unmoor

verb
un·​moor | \ˌən-ˈmu̇r \
unmoored; unmooring; unmoors

Definition of unmoor 

transitive verb

: to loosen from or as if from moorings

intransitive verb

: to cast off moorings

Examples of unmoor in a Sentence

Recent Examples on the Web

That’s what happens when money floats into the ether of latter-day Wall Street, unmoored by connection to substance. Ben Brantley, New York Times, "Review: ‘The Lehman Trilogy’ Is a Transfixing Epic of Riches and Ruin," 13 July 2018 In 2017 alone, almost 12 million people fled from violence, according to the Internal Displacement Monitoring Center—and almost 19 million more were unmoored by catastrophic weather and other natural disasters. Erika P. Rodriguez, Smithsonian, "Photo of the day," 27 June 2018 Economic jolts unmoored the city, which then turned to new industries for revitalization. Patrick Sisson, Curbed, "The new magnetism of mid-size cities," 1 May 2018 And when the adventure is over, the tent can simply be unmoored from the vehicle’s roof rack and propped against a garage wall until the next time nature calls. Brigid Mander, WSJ, "The Easiest Place to Camp? On Top of Your Car," 4 Apr. 2018 Most importantly, these apps buck one of the oldest stereotypes of treatment—that unmooring a person from their life is the only way to curb addiction. Zachary Siegel, WIRED, "Addiction Rehab is Broken. Can Technology Fix It?," 1 Apr. 2018 This announcement is partly the consequence of a White House that has been unmoored since Rob Porter’s departure amid allegations of abuse by his two ex-wives. James Hohmann, Washington Post, "The Daily 202: Trump triangulates on trade. Here are five takeaways from the tariff announcement.," 2 Mar. 2018 Months of personal upheaval had unmoored me, leaving me marginally employed and roving between apartment- and dog-sitting gigs. Alison Kinney, Longreads, "The Man in the Mirror," 10 Mar. 2018 Macron is expected to use the forum as the latest platform to pitch his vision of a reinvigorated, integrated Europe capable of holding its own in a world increasingly unmoored from the geopolitical arrangements of the 20th century. Ishaan Tharoor, Washington Post, "Even in optimistic Davos, winter has come," 23 Jan. 2018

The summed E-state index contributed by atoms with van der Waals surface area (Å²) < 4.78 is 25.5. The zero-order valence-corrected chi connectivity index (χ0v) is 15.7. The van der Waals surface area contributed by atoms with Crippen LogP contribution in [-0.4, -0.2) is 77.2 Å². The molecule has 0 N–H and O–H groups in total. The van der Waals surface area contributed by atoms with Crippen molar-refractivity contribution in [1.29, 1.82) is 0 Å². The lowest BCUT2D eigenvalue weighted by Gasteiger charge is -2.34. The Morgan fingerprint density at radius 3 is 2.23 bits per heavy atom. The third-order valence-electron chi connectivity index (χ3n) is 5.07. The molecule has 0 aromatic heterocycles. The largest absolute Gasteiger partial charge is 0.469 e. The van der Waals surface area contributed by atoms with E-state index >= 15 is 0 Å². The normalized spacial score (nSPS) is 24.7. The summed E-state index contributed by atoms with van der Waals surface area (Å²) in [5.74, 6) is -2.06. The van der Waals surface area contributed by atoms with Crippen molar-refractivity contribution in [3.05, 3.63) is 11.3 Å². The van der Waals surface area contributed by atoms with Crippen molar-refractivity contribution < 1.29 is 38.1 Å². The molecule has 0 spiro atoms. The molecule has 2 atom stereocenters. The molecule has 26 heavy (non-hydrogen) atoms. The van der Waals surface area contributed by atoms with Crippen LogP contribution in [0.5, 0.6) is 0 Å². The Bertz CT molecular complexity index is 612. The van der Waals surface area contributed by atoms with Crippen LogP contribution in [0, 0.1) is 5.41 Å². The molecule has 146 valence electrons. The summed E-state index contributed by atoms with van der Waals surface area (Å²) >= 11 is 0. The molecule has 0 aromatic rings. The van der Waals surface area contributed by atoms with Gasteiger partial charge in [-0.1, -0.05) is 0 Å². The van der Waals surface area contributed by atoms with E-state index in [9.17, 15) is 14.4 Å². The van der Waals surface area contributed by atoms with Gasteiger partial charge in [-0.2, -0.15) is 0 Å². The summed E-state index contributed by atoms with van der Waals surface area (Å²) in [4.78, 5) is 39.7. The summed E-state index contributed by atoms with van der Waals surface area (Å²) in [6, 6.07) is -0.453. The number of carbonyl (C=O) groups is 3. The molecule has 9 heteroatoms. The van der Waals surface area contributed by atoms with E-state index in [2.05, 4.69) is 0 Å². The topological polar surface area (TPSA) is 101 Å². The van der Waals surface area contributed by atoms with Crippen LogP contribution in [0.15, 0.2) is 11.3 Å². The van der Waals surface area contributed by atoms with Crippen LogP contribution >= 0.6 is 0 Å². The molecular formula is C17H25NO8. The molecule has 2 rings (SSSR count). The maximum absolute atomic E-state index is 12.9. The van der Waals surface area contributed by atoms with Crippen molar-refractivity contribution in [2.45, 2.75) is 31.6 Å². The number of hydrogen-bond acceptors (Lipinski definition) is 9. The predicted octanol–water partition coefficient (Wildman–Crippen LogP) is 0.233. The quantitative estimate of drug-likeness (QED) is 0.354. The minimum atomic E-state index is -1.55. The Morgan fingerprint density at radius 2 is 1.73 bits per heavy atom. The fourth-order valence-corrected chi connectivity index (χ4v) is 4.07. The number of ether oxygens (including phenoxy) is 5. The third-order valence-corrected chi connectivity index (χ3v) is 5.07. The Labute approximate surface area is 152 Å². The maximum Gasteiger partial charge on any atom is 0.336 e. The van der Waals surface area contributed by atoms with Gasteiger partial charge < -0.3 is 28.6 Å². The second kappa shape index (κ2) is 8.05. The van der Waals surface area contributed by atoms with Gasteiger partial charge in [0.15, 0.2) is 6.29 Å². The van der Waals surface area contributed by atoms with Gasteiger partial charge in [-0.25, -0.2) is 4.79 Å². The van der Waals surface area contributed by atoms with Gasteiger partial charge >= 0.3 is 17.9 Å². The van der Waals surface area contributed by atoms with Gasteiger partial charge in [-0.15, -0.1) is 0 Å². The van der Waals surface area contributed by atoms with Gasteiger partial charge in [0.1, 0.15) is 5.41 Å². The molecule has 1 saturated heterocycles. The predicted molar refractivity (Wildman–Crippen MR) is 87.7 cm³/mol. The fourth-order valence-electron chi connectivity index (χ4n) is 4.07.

These example sentences are selected automatically from various online news sources to reflect current usage of the word 'unmoor.' Views expressed in the examples do not represent the opinion of Merriam-Webster or its editors. Send us feedback.

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First Known Use of unmoor

15th century, in the meaning defined at transitive sense

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The first known use of unmoor was in the 15th century

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